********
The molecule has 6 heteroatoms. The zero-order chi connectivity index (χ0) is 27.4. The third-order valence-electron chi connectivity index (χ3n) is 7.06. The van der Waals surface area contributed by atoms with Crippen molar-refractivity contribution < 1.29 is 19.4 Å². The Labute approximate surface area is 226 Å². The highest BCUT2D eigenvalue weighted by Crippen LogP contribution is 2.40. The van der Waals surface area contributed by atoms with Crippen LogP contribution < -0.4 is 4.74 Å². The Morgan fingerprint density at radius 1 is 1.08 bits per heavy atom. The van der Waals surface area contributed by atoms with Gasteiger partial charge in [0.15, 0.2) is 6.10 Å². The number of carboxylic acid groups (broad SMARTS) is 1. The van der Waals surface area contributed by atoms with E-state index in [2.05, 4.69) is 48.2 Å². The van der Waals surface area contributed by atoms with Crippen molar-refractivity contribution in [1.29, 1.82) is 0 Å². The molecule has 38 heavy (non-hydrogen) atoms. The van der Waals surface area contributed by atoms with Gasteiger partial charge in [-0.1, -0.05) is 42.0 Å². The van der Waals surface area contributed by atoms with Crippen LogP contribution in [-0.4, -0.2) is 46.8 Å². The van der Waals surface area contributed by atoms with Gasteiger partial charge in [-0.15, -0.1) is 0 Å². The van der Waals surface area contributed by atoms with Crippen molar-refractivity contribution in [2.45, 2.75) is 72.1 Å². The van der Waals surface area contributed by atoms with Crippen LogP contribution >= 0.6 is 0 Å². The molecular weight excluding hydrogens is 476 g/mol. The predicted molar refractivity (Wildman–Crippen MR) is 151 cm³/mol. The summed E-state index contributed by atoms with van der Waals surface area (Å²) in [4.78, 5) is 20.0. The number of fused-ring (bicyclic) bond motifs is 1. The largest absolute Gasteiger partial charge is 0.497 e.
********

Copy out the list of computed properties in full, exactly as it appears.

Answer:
The molecule has 6 heteroatoms. The zero-order chi connectivity index (χ0) is 27.4. The third-order valence-electron chi connectivity index (χ3n) is 7.06. The van der Waals surface area contributed by atoms with Crippen molar-refractivity contribution < 1.29 is 19.4 Å². The Labute approximate surface area is 226 Å². The highest BCUT2D eigenvalue weighted by Crippen LogP contribution is 2.40. The van der Waals surface area contributed by atoms with Crippen LogP contribution < -0.4 is 4.74 Å². The Morgan fingerprint density at radius 1 is 1.08 bits per heavy atom. The van der Waals surface area contributed by atoms with Gasteiger partial charge in [0.15, 0.2) is 6.10 Å². The number of carboxylic acid groups (broad SMARTS) is 1. The van der Waals surface area contributed by atoms with E-state index in [2.05, 4.69) is 48.2 Å². The van der Waals surface area contributed by atoms with Crippen molar-refractivity contribution in [1.29, 1.82) is 0 Å². The molecule has 38 heavy (non-hydrogen) atoms. The van der Waals surface area contributed by atoms with Gasteiger partial charge in [-0.1, -0.05) is 42.0 Å². The van der Waals surface area contributed by atoms with Crippen LogP contribution in [-0.4, -0.2) is 46.8 Å². The van der Waals surface area contributed by atoms with Gasteiger partial charge in [-0.15, -0.1) is 0 Å². The van der Waals surface area contributed by atoms with Crippen molar-refractivity contribution in [2.45, 2.75) is 72.1 Å². The van der Waals surface area contributed by atoms with Crippen LogP contribution >= 0.6 is 0 Å². The molecular weight excluding hydrogens is 476 g/mol. The predicted molar refractivity (Wildman–Crippen MR) is 151 cm³/mol. The summed E-state index contributed by atoms with van der Waals surface area (Å²) in [4.78, 5) is 20.0. The number of fused-ring (bicyclic) bond motifs is 1. The largest absolute Gasteiger partial charge is 0.497 e.